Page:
** PLEASE NOTE  that any animal not raised by its own parents begins life with an overwhelming disadvantage. Coyotes are family animals. They are one of only 3-5% of all mammalian species that mate for life and grow up in nuclear families. It is within the context of a family that they learn not only their social skills, but they also learn every other skill they need for survival. Coyotes learn by observing and imitating their parents, and by interacting with their parents and their siblings, and they learn these skills during a “critical window” in their lives, when they are puppies.  Orphaned animals can never get this same training.

In addition, coyotes are “tied to the land”: Uprooting them and depositing them in another location where they don’t know the terrain, the dangers, other coyotes, predators, or even the best food locations adds additional hardship which they must overcome. How can we all help? Let’s stop the trapping and killing of coyotes so that their families may remain intact, and so that youngsters can learn the ropes of urban living from their parents, and not through trial and error and unexpected encounters with people and pets.

A Dad Doesn’t Share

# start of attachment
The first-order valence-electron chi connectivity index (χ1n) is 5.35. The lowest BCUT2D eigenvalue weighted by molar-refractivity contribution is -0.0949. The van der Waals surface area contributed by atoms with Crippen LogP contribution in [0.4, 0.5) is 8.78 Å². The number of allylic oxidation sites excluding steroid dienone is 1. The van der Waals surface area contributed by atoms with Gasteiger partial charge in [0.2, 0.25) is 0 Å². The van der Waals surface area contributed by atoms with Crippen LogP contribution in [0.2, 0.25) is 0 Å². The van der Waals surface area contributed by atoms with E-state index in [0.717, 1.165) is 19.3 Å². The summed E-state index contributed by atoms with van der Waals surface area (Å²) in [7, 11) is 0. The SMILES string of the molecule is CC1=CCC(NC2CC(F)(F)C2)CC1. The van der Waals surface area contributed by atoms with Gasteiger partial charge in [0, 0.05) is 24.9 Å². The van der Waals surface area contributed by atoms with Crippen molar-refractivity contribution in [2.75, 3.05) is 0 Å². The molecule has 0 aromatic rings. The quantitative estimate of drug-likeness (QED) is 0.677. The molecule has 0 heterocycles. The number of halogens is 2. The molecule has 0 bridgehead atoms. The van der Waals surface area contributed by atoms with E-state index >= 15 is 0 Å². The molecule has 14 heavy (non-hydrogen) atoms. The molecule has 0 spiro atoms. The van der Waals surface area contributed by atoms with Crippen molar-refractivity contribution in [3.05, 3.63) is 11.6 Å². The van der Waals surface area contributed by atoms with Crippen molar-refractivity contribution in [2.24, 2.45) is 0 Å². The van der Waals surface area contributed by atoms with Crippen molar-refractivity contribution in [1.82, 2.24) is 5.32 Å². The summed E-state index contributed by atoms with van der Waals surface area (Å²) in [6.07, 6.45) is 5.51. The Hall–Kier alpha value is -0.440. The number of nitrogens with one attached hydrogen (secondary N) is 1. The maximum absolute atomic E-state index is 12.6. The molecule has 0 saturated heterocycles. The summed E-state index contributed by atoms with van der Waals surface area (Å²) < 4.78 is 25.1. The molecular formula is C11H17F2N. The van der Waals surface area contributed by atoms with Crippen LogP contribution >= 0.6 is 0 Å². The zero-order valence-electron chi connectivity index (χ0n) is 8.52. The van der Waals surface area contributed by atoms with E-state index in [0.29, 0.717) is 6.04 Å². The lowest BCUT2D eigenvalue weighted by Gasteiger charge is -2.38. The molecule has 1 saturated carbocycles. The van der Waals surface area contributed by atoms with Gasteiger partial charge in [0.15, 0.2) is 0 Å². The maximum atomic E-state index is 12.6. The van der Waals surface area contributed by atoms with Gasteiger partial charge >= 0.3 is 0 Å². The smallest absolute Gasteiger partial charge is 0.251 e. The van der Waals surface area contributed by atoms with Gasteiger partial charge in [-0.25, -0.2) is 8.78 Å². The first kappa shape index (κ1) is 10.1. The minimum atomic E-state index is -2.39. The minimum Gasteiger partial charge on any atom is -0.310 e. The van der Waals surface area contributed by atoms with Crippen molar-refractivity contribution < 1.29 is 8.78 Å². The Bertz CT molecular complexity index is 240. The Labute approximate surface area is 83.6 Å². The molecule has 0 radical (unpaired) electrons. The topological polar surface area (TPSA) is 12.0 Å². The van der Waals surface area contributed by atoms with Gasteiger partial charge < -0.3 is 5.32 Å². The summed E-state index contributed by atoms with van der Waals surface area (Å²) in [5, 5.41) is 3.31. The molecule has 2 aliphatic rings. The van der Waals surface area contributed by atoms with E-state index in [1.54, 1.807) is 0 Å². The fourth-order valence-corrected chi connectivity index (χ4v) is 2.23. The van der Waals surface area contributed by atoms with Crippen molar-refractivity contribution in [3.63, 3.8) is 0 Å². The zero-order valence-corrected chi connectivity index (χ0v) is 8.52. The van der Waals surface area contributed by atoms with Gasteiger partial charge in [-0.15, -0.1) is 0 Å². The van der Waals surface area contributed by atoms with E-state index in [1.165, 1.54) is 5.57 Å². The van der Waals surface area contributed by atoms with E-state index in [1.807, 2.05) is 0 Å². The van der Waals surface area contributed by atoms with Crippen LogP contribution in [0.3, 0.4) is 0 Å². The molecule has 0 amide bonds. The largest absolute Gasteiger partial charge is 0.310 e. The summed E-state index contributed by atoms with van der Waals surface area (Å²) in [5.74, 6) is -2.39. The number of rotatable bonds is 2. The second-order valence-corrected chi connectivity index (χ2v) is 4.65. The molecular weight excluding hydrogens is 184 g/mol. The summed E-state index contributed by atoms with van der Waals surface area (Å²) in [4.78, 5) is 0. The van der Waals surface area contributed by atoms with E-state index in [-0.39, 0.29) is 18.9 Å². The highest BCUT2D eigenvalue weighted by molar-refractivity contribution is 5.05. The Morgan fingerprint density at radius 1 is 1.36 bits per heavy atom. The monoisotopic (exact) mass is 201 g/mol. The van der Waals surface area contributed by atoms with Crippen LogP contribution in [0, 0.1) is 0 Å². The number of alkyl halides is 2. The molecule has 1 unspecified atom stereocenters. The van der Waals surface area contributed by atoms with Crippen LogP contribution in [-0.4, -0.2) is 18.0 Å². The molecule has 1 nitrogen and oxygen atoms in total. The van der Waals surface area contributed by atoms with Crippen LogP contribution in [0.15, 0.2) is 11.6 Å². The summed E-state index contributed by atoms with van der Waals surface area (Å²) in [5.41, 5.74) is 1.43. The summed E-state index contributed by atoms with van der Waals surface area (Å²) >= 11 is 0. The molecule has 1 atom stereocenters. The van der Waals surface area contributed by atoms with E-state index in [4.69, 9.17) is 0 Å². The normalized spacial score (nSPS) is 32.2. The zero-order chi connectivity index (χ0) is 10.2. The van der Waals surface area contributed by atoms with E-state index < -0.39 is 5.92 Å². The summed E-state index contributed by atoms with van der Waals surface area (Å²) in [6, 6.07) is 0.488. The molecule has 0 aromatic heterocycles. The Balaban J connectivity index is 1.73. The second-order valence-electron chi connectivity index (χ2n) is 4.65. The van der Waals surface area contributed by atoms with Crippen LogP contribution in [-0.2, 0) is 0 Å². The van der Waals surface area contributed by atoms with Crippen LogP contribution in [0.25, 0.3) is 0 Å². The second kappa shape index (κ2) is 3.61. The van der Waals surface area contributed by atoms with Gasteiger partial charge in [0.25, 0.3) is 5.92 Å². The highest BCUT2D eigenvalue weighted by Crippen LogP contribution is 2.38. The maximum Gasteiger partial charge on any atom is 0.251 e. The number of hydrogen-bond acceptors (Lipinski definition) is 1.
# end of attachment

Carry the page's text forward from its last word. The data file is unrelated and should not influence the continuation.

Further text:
That’s a Dad rolling and rubbing himself on an old, smelly tennis ball — most likely covered with grimy dog saliva. Isn’t that what tennis balls are for?

When the kid comes by to check it out, Dad doesn’t let him.  Dad wants the ball for himself — at least until he finishes his rubdown. When he’s through, he abandons the ball, allowing the kid a turn.

But the kid was only interested in it while Dad had it. He follows Dad, giving the ball only a short sniff  as he passes it.  Maybe he’ll try rolling on it another time.

Bay Nature: Coyotes Raising Kids in San Francisco

#68 BN6

Continue reading by pressing this link:

Night Eyes, by Charles Wood

Here in the LA area yesterday evening I took this video of a coyote. It was too dark for me to actually see the coyote. I used a couple of flashlights to track its movement. All I could see was reflection from the coyote’s eyes. Was it a coyote?

We can tell it was from how it walked around, looked around and then dropped its head in canine fashion to investigate an odor. Also, I had arrived a little earlier when the light was a bit better and could still make it out. It was a coyote. It vanished, as you can see in the video, so I went home.